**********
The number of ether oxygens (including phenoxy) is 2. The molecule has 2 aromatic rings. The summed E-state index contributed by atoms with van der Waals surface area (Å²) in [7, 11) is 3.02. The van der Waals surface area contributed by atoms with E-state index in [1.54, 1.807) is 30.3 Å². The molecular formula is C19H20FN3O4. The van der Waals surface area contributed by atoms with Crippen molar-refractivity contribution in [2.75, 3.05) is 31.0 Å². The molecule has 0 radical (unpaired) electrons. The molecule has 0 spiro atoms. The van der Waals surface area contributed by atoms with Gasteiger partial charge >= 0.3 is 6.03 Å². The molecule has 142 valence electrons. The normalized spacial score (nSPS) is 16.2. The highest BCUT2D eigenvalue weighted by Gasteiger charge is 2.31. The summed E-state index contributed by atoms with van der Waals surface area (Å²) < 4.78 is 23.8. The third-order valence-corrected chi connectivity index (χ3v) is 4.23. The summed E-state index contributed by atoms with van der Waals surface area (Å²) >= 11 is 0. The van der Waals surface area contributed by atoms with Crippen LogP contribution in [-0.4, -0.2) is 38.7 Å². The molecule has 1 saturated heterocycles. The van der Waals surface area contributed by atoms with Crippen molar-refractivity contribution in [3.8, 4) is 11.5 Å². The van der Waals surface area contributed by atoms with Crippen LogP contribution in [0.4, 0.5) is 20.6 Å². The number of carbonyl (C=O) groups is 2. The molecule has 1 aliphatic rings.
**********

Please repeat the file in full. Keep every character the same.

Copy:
The number of ether oxygens (including phenoxy) is 2. The molecule has 2 aromatic rings. The summed E-state index contributed by atoms with van der Waals surface area (Å²) in [7, 11) is 3.02. The van der Waals surface area contributed by atoms with E-state index in [1.54, 1.807) is 30.3 Å². The molecular formula is C19H20FN3O4. The van der Waals surface area contributed by atoms with Crippen molar-refractivity contribution in [2.75, 3.05) is 31.0 Å². The molecule has 0 radical (unpaired) electrons. The molecule has 0 spiro atoms. The van der Waals surface area contributed by atoms with Gasteiger partial charge >= 0.3 is 6.03 Å². The molecule has 142 valence electrons. The normalized spacial score (nSPS) is 16.2. The highest BCUT2D eigenvalue weighted by Gasteiger charge is 2.31. The summed E-state index contributed by atoms with van der Waals surface area (Å²) < 4.78 is 23.8. The third-order valence-corrected chi connectivity index (χ3v) is 4.23. The summed E-state index contributed by atoms with van der Waals surface area (Å²) >= 11 is 0. The van der Waals surface area contributed by atoms with Crippen LogP contribution in [-0.4, -0.2) is 38.7 Å². The molecule has 1 saturated heterocycles. The van der Waals surface area contributed by atoms with Crippen molar-refractivity contribution in [3.8, 4) is 11.5 Å². The van der Waals surface area contributed by atoms with Crippen LogP contribution in [0.4, 0.5) is 20.6 Å². The number of carbonyl (C=O) groups is 2. The molecule has 1 aliphatic rings.